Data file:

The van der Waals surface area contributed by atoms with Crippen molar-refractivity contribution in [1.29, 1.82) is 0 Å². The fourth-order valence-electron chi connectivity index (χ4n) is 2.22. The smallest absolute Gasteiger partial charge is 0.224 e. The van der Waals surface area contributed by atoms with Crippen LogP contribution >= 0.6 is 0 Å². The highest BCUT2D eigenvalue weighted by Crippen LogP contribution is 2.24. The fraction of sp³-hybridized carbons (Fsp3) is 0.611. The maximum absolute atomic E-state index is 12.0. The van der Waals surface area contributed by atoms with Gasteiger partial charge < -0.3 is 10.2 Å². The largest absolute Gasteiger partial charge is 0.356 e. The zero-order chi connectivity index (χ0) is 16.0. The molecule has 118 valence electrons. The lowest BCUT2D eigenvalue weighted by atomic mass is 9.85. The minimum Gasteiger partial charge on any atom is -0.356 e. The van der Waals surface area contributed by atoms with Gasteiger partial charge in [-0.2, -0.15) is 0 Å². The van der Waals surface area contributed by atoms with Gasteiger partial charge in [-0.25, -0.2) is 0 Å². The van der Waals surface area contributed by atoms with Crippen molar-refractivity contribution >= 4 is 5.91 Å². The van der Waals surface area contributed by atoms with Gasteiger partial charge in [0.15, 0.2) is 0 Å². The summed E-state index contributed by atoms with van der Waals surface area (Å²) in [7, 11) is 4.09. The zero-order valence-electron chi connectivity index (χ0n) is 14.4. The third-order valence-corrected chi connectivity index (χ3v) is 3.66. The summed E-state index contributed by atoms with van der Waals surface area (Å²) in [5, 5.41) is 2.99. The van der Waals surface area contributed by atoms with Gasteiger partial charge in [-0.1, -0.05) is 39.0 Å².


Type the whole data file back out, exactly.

The van der Waals surface area contributed by atoms with Crippen molar-refractivity contribution in [1.29, 1.82) is 0 Å². The fourth-order valence-electron chi connectivity index (χ4n) is 2.22. The smallest absolute Gasteiger partial charge is 0.224 e. The van der Waals surface area contributed by atoms with Crippen LogP contribution >= 0.6 is 0 Å². The highest BCUT2D eigenvalue weighted by Crippen LogP contribution is 2.24. The fraction of sp³-hybridized carbons (Fsp3) is 0.611. The maximum absolute atomic E-state index is 12.0. The van der Waals surface area contributed by atoms with Gasteiger partial charge < -0.3 is 10.2 Å². The largest absolute Gasteiger partial charge is 0.356 e. The zero-order chi connectivity index (χ0) is 16.0. The molecule has 118 valence electrons. The lowest BCUT2D eigenvalue weighted by atomic mass is 9.85. The minimum Gasteiger partial charge on any atom is -0.356 e. The van der Waals surface area contributed by atoms with Gasteiger partial charge in [-0.2, -0.15) is 0 Å². The van der Waals surface area contributed by atoms with Gasteiger partial charge in [-0.25, -0.2) is 0 Å². The van der Waals surface area contributed by atoms with Crippen molar-refractivity contribution >= 4 is 5.91 Å². The van der Waals surface area contributed by atoms with Gasteiger partial charge in [0.15, 0.2) is 0 Å². The summed E-state index contributed by atoms with van der Waals surface area (Å²) in [7, 11) is 4.09. The zero-order valence-electron chi connectivity index (χ0n) is 14.4. The third-order valence-corrected chi connectivity index (χ3v) is 3.66. The summed E-state index contributed by atoms with van der Waals surface area (Å²) in [5, 5.41) is 2.99. The van der Waals surface area contributed by atoms with Gasteiger partial charge in [-0.1, -0.05) is 39.0 Å².